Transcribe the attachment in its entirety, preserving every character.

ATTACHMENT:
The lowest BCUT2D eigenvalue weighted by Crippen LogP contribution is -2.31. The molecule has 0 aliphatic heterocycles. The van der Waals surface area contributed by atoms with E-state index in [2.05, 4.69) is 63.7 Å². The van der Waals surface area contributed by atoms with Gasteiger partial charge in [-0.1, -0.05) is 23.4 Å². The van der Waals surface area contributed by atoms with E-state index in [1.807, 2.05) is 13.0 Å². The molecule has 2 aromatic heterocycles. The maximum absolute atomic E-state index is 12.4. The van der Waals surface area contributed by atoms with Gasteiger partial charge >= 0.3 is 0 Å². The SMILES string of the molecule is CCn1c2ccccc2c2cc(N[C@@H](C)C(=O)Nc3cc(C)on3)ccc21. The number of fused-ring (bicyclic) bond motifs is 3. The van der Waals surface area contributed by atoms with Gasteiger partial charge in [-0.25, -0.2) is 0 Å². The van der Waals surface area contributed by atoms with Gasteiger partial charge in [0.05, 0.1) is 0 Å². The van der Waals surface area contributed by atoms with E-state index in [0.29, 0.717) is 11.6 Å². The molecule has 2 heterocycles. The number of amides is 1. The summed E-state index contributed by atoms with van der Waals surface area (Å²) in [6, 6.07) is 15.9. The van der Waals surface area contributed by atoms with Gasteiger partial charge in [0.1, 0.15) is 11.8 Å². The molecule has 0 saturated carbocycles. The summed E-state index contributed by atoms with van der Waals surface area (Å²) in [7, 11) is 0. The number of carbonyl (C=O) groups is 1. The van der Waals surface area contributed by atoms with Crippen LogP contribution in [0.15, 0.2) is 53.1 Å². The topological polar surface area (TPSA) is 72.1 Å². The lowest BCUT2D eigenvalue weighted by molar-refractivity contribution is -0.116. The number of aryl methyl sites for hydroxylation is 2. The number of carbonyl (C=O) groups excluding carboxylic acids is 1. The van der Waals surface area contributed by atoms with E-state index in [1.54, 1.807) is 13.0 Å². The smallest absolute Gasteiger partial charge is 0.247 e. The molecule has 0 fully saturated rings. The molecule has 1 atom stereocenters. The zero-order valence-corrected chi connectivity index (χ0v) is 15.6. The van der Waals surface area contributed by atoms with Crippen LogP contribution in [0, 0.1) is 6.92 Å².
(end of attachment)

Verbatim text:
The lowest BCUT2D eigenvalue weighted by Crippen LogP contribution is -2.31. The molecule has 0 aliphatic heterocycles. The van der Waals surface area contributed by atoms with E-state index in [2.05, 4.69) is 63.7 Å². The van der Waals surface area contributed by atoms with Gasteiger partial charge in [-0.1, -0.05) is 23.4 Å². The van der Waals surface area contributed by atoms with E-state index in [1.807, 2.05) is 13.0 Å². The molecule has 2 aromatic heterocycles. The maximum absolute atomic E-state index is 12.4. The van der Waals surface area contributed by atoms with Gasteiger partial charge >= 0.3 is 0 Å². The SMILES string of the molecule is CCn1c2ccccc2c2cc(N[C@@H](C)C(=O)Nc3cc(C)on3)ccc21. The number of fused-ring (bicyclic) bond motifs is 3. The van der Waals surface area contributed by atoms with Gasteiger partial charge in [-0.25, -0.2) is 0 Å². The van der Waals surface area contributed by atoms with Gasteiger partial charge in [0.05, 0.1) is 0 Å². The van der Waals surface area contributed by atoms with E-state index in [0.29, 0.717) is 11.6 Å². The molecule has 2 heterocycles. The number of amides is 1. The summed E-state index contributed by atoms with van der Waals surface area (Å²) in [6, 6.07) is 15.9. The van der Waals surface area contributed by atoms with Gasteiger partial charge in [0.1, 0.15) is 11.8 Å². The molecule has 0 saturated carbocycles. The summed E-state index contributed by atoms with van der Waals surface area (Å²) in [7, 11) is 0. The number of carbonyl (C=O) groups is 1. The van der Waals surface area contributed by atoms with Crippen LogP contribution in [0.15, 0.2) is 53.1 Å². The topological polar surface area (TPSA) is 72.1 Å². The lowest BCUT2D eigenvalue weighted by molar-refractivity contribution is -0.116. The number of aryl methyl sites for hydroxylation is 2. The number of carbonyl (C=O) groups excluding carboxylic acids is 1. The van der Waals surface area contributed by atoms with E-state index in [1.54, 1.807) is 13.0 Å². The smallest absolute Gasteiger partial charge is 0.247 e. The molecule has 0 fully saturated rings. The molecule has 1 atom stereocenters. The zero-order valence-corrected chi connectivity index (χ0v) is 15.6. The van der Waals surface area contributed by atoms with Crippen LogP contribution in [0, 0.1) is 6.92 Å².